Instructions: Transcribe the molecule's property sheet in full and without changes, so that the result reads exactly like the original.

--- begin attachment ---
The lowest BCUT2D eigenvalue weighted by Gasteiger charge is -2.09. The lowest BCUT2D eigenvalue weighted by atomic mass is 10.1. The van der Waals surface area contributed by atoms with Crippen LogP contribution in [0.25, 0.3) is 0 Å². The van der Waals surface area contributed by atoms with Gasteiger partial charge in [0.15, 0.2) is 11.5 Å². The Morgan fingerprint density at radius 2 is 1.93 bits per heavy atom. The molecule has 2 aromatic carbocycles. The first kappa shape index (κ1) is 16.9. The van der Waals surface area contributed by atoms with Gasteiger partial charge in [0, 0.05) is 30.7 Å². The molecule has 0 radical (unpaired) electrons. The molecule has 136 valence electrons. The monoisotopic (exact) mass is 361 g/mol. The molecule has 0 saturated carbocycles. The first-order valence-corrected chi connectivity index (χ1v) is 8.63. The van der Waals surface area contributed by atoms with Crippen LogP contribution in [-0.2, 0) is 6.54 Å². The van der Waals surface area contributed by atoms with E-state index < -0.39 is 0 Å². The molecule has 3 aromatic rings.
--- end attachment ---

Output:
The lowest BCUT2D eigenvalue weighted by Gasteiger charge is -2.09. The lowest BCUT2D eigenvalue weighted by atomic mass is 10.1. The van der Waals surface area contributed by atoms with Crippen LogP contribution in [0.25, 0.3) is 0 Å². The van der Waals surface area contributed by atoms with Gasteiger partial charge in [0.15, 0.2) is 11.5 Å². The Morgan fingerprint density at radius 2 is 1.93 bits per heavy atom. The molecule has 2 aromatic carbocycles. The first kappa shape index (κ1) is 16.9. The van der Waals surface area contributed by atoms with Gasteiger partial charge in [0, 0.05) is 30.7 Å². The molecule has 0 radical (unpaired) electrons. The molecule has 136 valence electrons. The monoisotopic (exact) mass is 361 g/mol. The molecule has 0 saturated carbocycles. The first-order valence-corrected chi connectivity index (χ1v) is 8.63. The van der Waals surface area contributed by atoms with Crippen LogP contribution in [-0.2, 0) is 6.54 Å². The van der Waals surface area contributed by atoms with E-state index < -0.39 is 0 Å². The molecule has 3 aromatic rings.